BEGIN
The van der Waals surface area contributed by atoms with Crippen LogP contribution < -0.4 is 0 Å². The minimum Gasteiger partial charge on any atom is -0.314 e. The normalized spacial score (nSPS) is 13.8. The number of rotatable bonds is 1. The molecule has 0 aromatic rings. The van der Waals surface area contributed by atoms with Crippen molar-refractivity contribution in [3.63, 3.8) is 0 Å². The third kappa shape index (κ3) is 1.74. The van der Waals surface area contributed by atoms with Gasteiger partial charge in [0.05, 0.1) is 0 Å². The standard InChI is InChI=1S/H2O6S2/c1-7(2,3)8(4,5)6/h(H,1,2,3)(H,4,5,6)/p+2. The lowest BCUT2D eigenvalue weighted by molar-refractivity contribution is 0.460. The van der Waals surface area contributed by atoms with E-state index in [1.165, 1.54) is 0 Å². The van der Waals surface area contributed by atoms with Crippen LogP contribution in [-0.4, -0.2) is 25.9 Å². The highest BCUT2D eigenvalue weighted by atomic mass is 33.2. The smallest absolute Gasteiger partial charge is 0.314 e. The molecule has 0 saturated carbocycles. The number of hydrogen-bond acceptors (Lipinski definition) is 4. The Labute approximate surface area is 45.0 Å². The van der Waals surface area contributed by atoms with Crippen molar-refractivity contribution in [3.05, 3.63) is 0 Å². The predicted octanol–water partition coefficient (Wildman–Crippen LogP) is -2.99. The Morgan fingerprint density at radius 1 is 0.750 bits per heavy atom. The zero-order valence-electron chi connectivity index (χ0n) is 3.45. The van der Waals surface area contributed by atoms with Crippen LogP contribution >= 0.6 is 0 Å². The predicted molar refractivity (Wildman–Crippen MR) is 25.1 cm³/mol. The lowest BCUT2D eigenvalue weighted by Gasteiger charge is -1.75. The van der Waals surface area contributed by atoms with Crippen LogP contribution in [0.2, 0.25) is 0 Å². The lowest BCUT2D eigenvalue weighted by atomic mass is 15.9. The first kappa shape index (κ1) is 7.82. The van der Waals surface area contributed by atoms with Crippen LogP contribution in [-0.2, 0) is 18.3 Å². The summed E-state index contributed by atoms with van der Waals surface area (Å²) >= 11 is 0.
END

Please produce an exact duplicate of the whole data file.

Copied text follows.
The van der Waals surface area contributed by atoms with Crippen LogP contribution < -0.4 is 0 Å². The minimum Gasteiger partial charge on any atom is -0.314 e. The normalized spacial score (nSPS) is 13.8. The number of rotatable bonds is 1. The molecule has 0 aromatic rings. The van der Waals surface area contributed by atoms with Crippen molar-refractivity contribution in [3.63, 3.8) is 0 Å². The third kappa shape index (κ3) is 1.74. The van der Waals surface area contributed by atoms with Gasteiger partial charge in [0.05, 0.1) is 0 Å². The standard InChI is InChI=1S/H2O6S2/c1-7(2,3)8(4,5)6/h(H,1,2,3)(H,4,5,6)/p+2. The lowest BCUT2D eigenvalue weighted by molar-refractivity contribution is 0.460. The van der Waals surface area contributed by atoms with E-state index in [1.165, 1.54) is 0 Å². The van der Waals surface area contributed by atoms with Crippen LogP contribution in [-0.4, -0.2) is 25.9 Å². The highest BCUT2D eigenvalue weighted by atomic mass is 33.2. The smallest absolute Gasteiger partial charge is 0.314 e. The molecule has 0 saturated carbocycles. The number of hydrogen-bond acceptors (Lipinski definition) is 4. The Labute approximate surface area is 45.0 Å². The van der Waals surface area contributed by atoms with Crippen molar-refractivity contribution in [3.05, 3.63) is 0 Å². The predicted octanol–water partition coefficient (Wildman–Crippen LogP) is -2.99. The Morgan fingerprint density at radius 1 is 0.750 bits per heavy atom. The zero-order valence-electron chi connectivity index (χ0n) is 3.45. The van der Waals surface area contributed by atoms with Crippen LogP contribution >= 0.6 is 0 Å². The predicted molar refractivity (Wildman–Crippen MR) is 25.1 cm³/mol. The lowest BCUT2D eigenvalue weighted by Gasteiger charge is -1.75. The van der Waals surface area contributed by atoms with Crippen LogP contribution in [0.2, 0.25) is 0 Å². The lowest BCUT2D eigenvalue weighted by atomic mass is 15.9. The first kappa shape index (κ1) is 7.82. The van der Waals surface area contributed by atoms with Crippen LogP contribution in [-0.2, 0) is 18.3 Å². The summed E-state index contributed by atoms with van der Waals surface area (Å²) >= 11 is 0.